Measuring the Contribution to the Economy of Investments in Renewable Energy: Estimates of Future Consumer Gains
In this paper we develop a cost index–based measure of the expected consumer welfare gains from innovation in electricity generation technologies. To illustrate our approach, we estimate how much better off consumers would be from 2000 to 2020 as renewable energy technologies continue to be improved and gradually adopted, compared with a counterfactual scenario that allows for continual improvement of conventional technology. We proceed from the position that the role and prospects of renewable energy are best assessed within a market setting that considers competing energy technologies and sources. We evaluate five renewable energy technologies used to generate electricity: solar photovoltaics, solar thermal, geothermal, wind, and biomass. For each, we assume an accelerated adoption rate due to technological advances, and we evaluate the benefits against a baseline technology, combined-cycle gas turbine, which experts cite as the conventional technology most likely to be installed as incremental capacity over the next decade. We evaluate benefits against both the conventional combined-cycle gas turbine prevalent at this time and a more advanced combined-cycle gas turbine expected to be employed during the coming decade. We estimate the model for two geographic regions of the nation for which renewable energy is, or can be expected to be, a somewhat sizable portion of the electricity market—California and the north central United States. In present-value terms we find that median consumer welfare gains over 20 years vary markedly among the renewable technologies, ranging from large negative values (welfare losses) to large positive values (welfare gains). The effect of uncertainty can lead to estimates that are 20% to 40% larger or smaller than median predicted values. Our results suggest that portfolios that give equal weight to the use of each generation technology are likely to lead to consumer losses in our regions, regardless of the role of the externalities that we consider. However, when the portfolio is more heavily weighted toward certain renewables, consumer gains can be positive.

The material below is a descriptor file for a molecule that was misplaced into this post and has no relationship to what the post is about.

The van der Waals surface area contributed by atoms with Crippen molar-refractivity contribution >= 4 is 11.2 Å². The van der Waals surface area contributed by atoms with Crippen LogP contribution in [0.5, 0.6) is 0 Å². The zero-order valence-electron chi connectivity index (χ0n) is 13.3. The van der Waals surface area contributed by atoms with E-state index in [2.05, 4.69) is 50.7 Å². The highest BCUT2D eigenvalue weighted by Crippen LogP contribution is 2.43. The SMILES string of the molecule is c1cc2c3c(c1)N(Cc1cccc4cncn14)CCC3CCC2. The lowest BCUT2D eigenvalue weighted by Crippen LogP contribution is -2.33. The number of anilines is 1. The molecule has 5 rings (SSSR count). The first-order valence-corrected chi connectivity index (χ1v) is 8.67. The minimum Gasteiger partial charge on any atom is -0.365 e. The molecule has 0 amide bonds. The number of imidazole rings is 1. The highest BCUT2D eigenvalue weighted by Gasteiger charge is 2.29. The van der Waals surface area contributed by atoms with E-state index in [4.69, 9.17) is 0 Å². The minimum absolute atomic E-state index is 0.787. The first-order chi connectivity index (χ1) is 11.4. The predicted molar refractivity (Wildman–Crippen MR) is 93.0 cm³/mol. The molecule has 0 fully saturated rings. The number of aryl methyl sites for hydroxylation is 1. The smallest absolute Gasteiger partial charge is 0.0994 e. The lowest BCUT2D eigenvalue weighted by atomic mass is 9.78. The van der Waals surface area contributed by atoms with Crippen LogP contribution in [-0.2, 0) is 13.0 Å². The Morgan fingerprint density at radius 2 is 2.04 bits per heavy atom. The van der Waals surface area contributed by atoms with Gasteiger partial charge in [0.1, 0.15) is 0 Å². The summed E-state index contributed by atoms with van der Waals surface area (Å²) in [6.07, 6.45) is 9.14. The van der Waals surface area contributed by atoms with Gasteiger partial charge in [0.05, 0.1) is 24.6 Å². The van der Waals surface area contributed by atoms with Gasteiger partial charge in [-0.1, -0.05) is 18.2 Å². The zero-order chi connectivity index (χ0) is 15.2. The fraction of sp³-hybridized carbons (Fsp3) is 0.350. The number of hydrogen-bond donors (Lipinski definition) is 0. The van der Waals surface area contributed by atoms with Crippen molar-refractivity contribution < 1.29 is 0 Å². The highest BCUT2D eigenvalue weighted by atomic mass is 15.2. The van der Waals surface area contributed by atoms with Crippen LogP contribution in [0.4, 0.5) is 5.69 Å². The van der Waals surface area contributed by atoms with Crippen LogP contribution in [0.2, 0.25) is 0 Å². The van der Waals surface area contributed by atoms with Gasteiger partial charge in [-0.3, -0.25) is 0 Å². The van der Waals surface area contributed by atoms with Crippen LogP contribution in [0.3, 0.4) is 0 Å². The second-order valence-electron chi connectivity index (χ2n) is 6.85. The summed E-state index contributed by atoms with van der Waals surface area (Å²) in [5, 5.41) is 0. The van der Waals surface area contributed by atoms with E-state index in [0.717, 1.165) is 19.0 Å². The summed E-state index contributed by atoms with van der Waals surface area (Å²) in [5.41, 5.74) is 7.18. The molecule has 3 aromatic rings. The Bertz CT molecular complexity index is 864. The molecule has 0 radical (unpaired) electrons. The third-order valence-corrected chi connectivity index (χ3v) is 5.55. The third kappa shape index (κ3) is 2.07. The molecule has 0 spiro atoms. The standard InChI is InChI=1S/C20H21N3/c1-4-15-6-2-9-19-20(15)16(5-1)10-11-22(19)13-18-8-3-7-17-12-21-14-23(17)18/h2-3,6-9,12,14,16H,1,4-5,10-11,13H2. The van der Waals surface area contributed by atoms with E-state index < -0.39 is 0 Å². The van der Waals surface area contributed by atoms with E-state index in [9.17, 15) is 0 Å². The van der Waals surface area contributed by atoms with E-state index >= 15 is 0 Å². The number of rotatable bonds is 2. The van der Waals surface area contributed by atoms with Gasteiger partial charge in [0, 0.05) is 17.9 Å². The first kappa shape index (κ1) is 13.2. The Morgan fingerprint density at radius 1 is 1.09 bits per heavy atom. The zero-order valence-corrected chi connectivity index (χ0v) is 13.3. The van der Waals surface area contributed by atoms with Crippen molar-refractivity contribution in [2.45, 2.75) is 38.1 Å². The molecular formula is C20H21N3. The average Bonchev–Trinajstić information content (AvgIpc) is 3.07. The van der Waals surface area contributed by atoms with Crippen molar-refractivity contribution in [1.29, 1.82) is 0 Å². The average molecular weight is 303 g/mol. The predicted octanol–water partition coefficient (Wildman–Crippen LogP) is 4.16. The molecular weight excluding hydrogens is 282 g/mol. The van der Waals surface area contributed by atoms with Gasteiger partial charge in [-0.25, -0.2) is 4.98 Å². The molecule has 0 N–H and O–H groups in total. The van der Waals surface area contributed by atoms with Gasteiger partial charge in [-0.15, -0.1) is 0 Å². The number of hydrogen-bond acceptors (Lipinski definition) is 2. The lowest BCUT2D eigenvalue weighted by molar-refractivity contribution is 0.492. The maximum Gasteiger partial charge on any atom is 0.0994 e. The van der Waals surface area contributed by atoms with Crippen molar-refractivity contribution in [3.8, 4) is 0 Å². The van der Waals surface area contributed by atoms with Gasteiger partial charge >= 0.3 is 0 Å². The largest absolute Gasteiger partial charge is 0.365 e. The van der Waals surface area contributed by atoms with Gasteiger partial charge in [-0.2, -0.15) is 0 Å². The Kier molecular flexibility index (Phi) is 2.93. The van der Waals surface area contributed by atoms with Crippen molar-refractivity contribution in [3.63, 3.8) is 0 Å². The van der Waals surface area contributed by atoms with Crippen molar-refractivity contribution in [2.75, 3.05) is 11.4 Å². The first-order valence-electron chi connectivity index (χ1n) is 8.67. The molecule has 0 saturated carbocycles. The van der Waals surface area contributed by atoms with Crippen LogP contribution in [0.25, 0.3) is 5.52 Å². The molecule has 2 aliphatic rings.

Please report citation or reference errors to , or , if you are the registered author of the cited work, log in to your RePEc Author Service profile, click on "citations" and make appropriate adjustments.:
- Burtraw, Dallas & Palmer, Karen & Darmstadter, Joel & McVeigh, James, 1999. "Winner, Loser, or Innocent Victim? Has Renewable Energy Performed As Expected?," Discussion Papers dp-99-28, Resources For the Future.
- Burtraw, Dallas & Krupnick, Alan, 1996.
"The Social Cost of Electricity: Do the Numbers Add Up?,"
dp-96-30, Resources For the Future.
- Krupnick, Alan J. & Burtraw, Dallas, 1996. "The social costs of electricity: Do the numbers add up?," Resource and Energy Economics, Elsevier, vol. 18(4), pages 423-466, December.
- Bohi, Douglas R. & Toman, Michael A., 1993. "Energy security: externalities and policies," Energy Policy, Elsevier, vol. 21(11), pages 1093-1109, November.
- Austin, David & Macauley, Molly, 2000. "Estimating Future Consumer Welfare Gains from Innovation: The Case of Digital Data Storage," Discussion Papers dp-00-13, Resources For the Future.
- Bresnahan, Timothy F, 1986. "Measuring the Spillovers from Technical Advance: Mainframe Computers inFinancial Services," American Economic Review, American Economic Association, vol. 76(4), pages 742-755, September.
When requesting a correction, please mention this item's handle: RePEc:rff:dpaper:dp-02-05-. See general information about how to correct material in RePEc.
For technical questions regarding this item, or to correct its authors, title, abstract, bibliographic or download information, contact: (Webmaster)
If references are entirely missing, you can add them using this form.